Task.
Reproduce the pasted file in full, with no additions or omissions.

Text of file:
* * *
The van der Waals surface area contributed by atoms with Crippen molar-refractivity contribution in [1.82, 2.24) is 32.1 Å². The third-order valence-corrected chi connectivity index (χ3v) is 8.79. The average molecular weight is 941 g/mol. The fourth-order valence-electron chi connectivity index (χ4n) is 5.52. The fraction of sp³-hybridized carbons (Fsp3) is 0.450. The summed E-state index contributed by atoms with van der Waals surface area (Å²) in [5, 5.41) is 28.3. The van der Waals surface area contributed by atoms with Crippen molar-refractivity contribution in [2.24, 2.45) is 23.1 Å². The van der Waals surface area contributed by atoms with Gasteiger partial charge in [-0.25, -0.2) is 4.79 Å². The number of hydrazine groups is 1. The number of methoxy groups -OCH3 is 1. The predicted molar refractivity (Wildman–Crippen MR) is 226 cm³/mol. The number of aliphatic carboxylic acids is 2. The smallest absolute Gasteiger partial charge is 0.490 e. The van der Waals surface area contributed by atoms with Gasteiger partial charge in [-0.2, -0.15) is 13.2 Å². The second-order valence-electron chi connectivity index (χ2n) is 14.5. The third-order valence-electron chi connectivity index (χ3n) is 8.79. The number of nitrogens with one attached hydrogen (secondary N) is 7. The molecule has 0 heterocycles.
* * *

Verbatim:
The van der Waals surface area contributed by atoms with Crippen molar-refractivity contribution in [1.82, 2.24) is 32.1 Å². The third-order valence-corrected chi connectivity index (χ3v) is 8.79. The average molecular weight is 941 g/mol. The fourth-order valence-electron chi connectivity index (χ4n) is 5.52. The fraction of sp³-hybridized carbons (Fsp3) is 0.450. The summed E-state index contributed by atoms with van der Waals surface area (Å²) in [5, 5.41) is 28.3. The van der Waals surface area contributed by atoms with Crippen molar-refractivity contribution in [2.24, 2.45) is 23.1 Å². The van der Waals surface area contributed by atoms with Gasteiger partial charge in [-0.25, -0.2) is 4.79 Å². The number of hydrazine groups is 1. The number of methoxy groups -OCH3 is 1. The predicted molar refractivity (Wildman–Crippen MR) is 226 cm³/mol. The number of aliphatic carboxylic acids is 2. The smallest absolute Gasteiger partial charge is 0.490 e. The van der Waals surface area contributed by atoms with Gasteiger partial charge in [-0.2, -0.15) is 13.2 Å². The second-order valence-electron chi connectivity index (χ2n) is 14.5. The third-order valence-electron chi connectivity index (χ3n) is 8.79. The number of nitrogens with one attached hydrogen (secondary N) is 7. The molecule has 0 heterocycles.